We’ve had an alpaca farm for over 18 years and in four locations now, and not since 2007 have we had water at our barn. Up on Black Mountain we had a creek-fed trough quite a ways away and across some rough terrain from the barn. (Who am I kidding? That entire property was rough terrain and as vertical as a skyscraper.) So, we would scoop water buckets in the trough and schlep them into the fenced area at the barn. And when the barn flooded every freakin’ spring, we’d scoop water buckets from the barn floor and schlep them out of the fenced area to dump them (500 gallons a day for a couple of weeks—not for the faint of heart). Next came our old cabin over near Richmond Hill. The house sucked, but the barn didn’t leak, and following those prior 3 years, that was a huge advantage. Using a pickaxe and strong language, we trenched a tiny ditch just deep enough to get electricity to the barn, but our water situation there was never strong enough to justify spending the additional bucks on a place we were renting, combined with trying to get at least 4 feet down below frost line. So, warm months meant we could run a hose out there from the basement, but cold months meant filling up 5-gallon buckets in the kitchen and trudging out to the barn (uphill, of course, but nothing like Black Mountain). The upside to daily carrying eight 5-gallon buckets at 40 pounds apiece for eight years was that I developed pretty amazing upper body strength. (Gym? We don’t need no stinkin’ gym!) I got cocky once and attempted lunges. The result was about what you’d expect and I wound up at the barn with empty buckets and wet shoes.

Fast-forward to three and a half years ago when we bought our current farm. As you all know from previous stories, we love this place so much and it’s perfect in every way for us and our furry crew. Well, every way except one: there was still no water at the barn. Other large projects took precedence, like fencing the runs followed by the main pasture, but this year we committed to taking the leap and called the excavator.

Initially, the project looked like it would take perhaps five hours to dig, a couple more to drill into the basement and run the water line, install the spigot in the barn, and voila! We’d have water. And under the planned budget. (About here is where I figure the Universe started laughing.) We were right on track for an entire 26 minutes until they hit a rock about the size of the house itself. Next were the dreaded words, “We’re going to have to blast.”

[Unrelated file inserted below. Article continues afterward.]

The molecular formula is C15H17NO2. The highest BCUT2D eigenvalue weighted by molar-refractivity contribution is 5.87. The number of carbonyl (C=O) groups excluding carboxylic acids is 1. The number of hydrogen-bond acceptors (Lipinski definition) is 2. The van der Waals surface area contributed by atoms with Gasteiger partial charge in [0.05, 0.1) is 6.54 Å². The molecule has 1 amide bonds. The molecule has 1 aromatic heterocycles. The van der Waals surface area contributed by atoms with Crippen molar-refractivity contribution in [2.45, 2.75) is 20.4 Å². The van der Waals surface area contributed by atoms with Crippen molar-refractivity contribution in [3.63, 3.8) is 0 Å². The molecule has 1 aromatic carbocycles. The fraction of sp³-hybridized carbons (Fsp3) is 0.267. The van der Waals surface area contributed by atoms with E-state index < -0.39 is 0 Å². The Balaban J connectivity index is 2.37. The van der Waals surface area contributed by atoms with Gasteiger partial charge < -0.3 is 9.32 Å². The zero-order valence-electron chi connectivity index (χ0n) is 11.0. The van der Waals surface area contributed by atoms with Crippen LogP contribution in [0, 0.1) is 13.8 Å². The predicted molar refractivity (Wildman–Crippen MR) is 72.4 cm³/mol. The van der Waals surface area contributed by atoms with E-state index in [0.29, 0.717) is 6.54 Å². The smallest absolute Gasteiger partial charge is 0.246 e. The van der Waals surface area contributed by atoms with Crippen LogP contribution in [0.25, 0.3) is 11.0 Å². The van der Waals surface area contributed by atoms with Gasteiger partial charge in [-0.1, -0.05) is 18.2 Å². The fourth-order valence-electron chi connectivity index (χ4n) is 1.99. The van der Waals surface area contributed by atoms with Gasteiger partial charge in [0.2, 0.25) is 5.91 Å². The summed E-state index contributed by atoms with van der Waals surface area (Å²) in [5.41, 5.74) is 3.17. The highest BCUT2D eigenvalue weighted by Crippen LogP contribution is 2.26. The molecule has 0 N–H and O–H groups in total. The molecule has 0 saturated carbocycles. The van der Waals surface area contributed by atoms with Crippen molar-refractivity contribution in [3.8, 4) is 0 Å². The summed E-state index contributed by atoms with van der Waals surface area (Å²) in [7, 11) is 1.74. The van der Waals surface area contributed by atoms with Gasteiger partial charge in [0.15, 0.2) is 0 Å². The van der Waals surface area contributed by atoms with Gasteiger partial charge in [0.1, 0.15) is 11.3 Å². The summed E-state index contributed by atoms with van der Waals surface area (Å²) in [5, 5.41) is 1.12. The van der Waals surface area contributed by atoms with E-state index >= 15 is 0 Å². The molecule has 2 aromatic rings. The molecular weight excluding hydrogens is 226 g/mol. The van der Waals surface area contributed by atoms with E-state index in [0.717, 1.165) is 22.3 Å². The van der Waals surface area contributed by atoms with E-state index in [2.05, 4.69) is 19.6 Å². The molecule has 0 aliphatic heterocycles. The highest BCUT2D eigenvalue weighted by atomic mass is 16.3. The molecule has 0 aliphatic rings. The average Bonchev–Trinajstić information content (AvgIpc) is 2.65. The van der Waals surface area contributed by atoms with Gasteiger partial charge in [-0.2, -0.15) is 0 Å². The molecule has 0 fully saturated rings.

Once we got over the shell shock of the significant budget increase (see what I did there?), we resigned ourselves to writing a bigger check and determined this actually could be a blast. (Again, I am such a sucker for a groaner of a pun.) Day one involved drilling holes and planting the charges; day two would be the actual blasting. So we warned the neighbors, made some snacks, and—cameras at the ready—lined up behind the trees to witness the big event. They gave us the option to actually do the detonation, but for that we’d have to be further away and we wanted to be as close to the action as safety would allow. (And these guys take their safety guidelines seriously, lemme tell ya.) And, as morally wrong as I knew it to be, I wasn’t one bit sorry that this could also be the answer to my how-to-get-rid-of-the-pocket-gopher prayers.

The first surprise was the fact that they actually do yell, “Fire in the hole!” right before detonation. The second surprise was that it was simultaneously bigger and smaller than we expected. I videoed it real time, our friend recorded it in slo-mo, and I think I’ve watched each one 72 times—it was that fun. In real time, it was about seven seconds of poppity-poppity-poppity-pop-pop-done and a bunch of dirt and rock lifted up. Needless to say, the slow motion was much more dramatic. In slo-mo it was like an action film where you expect the hero and heroine to leap away from the blast and barely escape annihilation with nothing more than a few scrapes and dirt on their faces.

From there, the rest of the project was pretty uneventful except for discovering that the basement foundation where it needed to be drilled through was actually 5 feet wide. (There may have been additional strong language and another day’s delay.) But when all was said and done and that shiny new spigot in the barn gushed water like a geyser, we were happier than the Clampett’s discovering oil before their move to Beverly.

Final note: Not only were no pocket gophers hurt in the making of this episode, they actually sent me a lovely thank you note for loosening everything up and thereby making their continued tunnel project much easier. Swell.